Keep in mind that they have 10-15 minutes to do what you’ve asked, so make sure that they have enough time to address the questions you’ve posed.

It’s likely your user tester will be visiting your website for the very first time and they won’t have time for a complicated learning curve.  Even if you leave tasks open-ended, make sure that you set concrete goals for your testers to accomplish.

Keep sentences focused and short.

If, for example you are interested in finding any snags in your check out process, your task might look like this.

Keep it simple.  Complicated tasks will confuse your panel participants and cloud your results.

3. Validate your test (especially if you’re new to this)

Before hiring 10 testers at once, consider starting with one to validate whether your tasks make sense or whether you need to make adjustments.

If your first tester has trouble you can then refine your tasks or asking the first participant where they had trouble during the test.

4. Choose demographic segments wisely

Use your own customer demographic data to choose testers from UserTesting’s participant panel.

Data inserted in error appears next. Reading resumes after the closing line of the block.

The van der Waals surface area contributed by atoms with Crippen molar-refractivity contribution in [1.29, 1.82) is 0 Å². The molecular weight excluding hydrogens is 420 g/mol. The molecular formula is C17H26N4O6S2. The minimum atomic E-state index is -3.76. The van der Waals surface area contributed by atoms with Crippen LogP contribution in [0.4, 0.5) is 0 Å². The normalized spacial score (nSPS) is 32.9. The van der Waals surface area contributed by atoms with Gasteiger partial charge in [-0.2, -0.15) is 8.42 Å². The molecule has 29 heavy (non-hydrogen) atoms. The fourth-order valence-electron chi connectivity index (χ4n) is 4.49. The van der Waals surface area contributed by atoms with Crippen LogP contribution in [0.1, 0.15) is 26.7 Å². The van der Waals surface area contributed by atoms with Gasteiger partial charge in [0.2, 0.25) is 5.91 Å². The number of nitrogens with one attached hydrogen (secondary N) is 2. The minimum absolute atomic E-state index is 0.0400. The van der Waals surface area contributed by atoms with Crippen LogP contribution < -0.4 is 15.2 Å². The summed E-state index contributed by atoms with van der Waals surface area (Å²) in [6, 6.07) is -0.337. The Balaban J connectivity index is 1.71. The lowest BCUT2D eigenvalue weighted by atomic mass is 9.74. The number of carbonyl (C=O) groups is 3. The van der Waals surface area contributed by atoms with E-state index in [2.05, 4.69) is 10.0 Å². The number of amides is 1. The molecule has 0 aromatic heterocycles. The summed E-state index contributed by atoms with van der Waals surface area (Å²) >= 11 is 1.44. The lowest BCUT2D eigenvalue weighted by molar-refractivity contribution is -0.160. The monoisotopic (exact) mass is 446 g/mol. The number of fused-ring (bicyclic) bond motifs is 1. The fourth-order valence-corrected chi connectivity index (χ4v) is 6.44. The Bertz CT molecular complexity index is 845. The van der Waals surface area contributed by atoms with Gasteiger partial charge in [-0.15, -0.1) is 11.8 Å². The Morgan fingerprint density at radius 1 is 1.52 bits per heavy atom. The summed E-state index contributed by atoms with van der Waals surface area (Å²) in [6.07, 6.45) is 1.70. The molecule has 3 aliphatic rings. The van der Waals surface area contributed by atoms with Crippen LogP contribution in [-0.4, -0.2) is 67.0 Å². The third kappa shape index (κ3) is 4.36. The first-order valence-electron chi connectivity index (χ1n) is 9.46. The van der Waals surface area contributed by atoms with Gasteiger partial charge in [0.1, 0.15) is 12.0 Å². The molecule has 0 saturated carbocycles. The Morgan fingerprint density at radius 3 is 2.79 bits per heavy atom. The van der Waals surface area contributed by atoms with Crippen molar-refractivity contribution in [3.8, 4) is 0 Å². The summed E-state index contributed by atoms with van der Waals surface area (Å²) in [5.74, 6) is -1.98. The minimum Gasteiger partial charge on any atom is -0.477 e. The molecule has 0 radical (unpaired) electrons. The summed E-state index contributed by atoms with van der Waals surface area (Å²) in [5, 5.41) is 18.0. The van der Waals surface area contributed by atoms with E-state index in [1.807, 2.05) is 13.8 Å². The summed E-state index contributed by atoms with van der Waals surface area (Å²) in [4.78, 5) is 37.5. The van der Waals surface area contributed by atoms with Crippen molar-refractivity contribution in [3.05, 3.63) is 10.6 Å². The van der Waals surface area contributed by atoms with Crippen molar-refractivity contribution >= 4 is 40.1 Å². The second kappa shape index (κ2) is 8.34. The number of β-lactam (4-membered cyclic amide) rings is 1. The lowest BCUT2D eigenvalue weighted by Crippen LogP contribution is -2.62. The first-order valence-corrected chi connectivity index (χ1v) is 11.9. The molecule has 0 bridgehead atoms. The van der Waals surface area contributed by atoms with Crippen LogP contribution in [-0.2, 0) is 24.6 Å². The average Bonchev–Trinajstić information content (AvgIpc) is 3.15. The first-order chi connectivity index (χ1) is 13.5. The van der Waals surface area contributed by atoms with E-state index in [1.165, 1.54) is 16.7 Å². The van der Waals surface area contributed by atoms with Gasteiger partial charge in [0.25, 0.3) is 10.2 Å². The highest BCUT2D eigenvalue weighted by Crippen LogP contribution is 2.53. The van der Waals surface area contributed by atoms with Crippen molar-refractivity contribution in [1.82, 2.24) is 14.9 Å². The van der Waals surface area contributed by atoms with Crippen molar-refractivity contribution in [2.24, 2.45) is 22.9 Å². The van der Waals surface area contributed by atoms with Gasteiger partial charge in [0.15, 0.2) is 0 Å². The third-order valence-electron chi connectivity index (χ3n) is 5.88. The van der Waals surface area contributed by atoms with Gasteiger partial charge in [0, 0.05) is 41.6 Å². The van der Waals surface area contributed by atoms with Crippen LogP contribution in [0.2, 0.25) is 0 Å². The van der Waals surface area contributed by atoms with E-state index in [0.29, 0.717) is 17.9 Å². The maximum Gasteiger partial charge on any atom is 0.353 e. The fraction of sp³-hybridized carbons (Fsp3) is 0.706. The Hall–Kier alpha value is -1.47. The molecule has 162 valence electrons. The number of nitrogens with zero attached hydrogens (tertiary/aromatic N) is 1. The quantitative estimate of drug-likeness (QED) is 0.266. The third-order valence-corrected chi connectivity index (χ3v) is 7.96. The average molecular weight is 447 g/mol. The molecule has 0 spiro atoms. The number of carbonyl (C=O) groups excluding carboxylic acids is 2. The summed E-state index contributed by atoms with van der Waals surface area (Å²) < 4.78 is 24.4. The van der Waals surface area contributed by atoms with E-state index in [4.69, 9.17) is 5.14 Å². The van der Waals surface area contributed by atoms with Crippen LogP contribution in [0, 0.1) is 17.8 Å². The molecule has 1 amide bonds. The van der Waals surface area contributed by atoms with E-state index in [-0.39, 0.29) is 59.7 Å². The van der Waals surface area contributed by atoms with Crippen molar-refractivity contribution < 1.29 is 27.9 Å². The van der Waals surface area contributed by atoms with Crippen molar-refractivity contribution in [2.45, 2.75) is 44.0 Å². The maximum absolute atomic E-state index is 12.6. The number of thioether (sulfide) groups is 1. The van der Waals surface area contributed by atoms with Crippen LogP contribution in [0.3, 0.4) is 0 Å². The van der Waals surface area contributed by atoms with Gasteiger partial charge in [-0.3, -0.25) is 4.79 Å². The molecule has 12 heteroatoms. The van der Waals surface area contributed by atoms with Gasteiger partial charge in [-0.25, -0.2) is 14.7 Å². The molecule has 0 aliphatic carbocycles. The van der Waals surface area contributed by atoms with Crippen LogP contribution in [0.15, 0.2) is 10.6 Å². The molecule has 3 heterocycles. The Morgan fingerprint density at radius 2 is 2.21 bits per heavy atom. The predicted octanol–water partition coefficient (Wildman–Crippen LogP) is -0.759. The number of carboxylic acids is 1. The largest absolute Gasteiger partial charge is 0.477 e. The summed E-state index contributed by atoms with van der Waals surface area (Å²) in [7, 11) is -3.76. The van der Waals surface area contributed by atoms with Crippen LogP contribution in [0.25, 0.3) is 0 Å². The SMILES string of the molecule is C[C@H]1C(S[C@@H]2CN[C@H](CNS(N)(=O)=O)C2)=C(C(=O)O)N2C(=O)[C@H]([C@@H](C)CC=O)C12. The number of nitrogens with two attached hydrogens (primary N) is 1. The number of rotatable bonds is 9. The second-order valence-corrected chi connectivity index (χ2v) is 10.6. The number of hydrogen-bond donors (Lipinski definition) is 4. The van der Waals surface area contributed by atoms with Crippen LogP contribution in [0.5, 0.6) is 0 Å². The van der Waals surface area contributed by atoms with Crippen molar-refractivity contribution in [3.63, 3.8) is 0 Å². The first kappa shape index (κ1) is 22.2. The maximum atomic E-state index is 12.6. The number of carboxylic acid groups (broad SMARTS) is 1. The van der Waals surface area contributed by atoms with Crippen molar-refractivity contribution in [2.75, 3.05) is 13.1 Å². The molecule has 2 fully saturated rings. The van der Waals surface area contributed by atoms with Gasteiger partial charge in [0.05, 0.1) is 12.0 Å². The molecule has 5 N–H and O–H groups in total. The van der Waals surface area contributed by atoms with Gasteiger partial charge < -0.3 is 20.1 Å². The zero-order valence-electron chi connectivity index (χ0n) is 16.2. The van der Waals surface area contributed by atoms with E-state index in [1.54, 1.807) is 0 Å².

You can filter by,

  • age
  • gender
  • geography
  • household income
  • web expertise
  • or “other qualifier”

Using an e-commerce example, you may be wondering what female students care about when they shop online for headphones. Custom segments can help you reach whatever group that you are interested in learning about.

5. Read between the lines

Every user test comes with a screencast video with audio and written answers to specified questions.

Beyond listening to what testers say explicitly, make sure to read between the lines.

  • Do testers seem confused even when they say that they are happy?
  • What underlying message do you hear in your testers’ word choices and tone of voice?
  • What ranges of emotion can you sense?

Subtle behaviors are just as revealing as what people say upfront.

6. Look for patterns

You might be wondering how to consolidate the results of your user tests.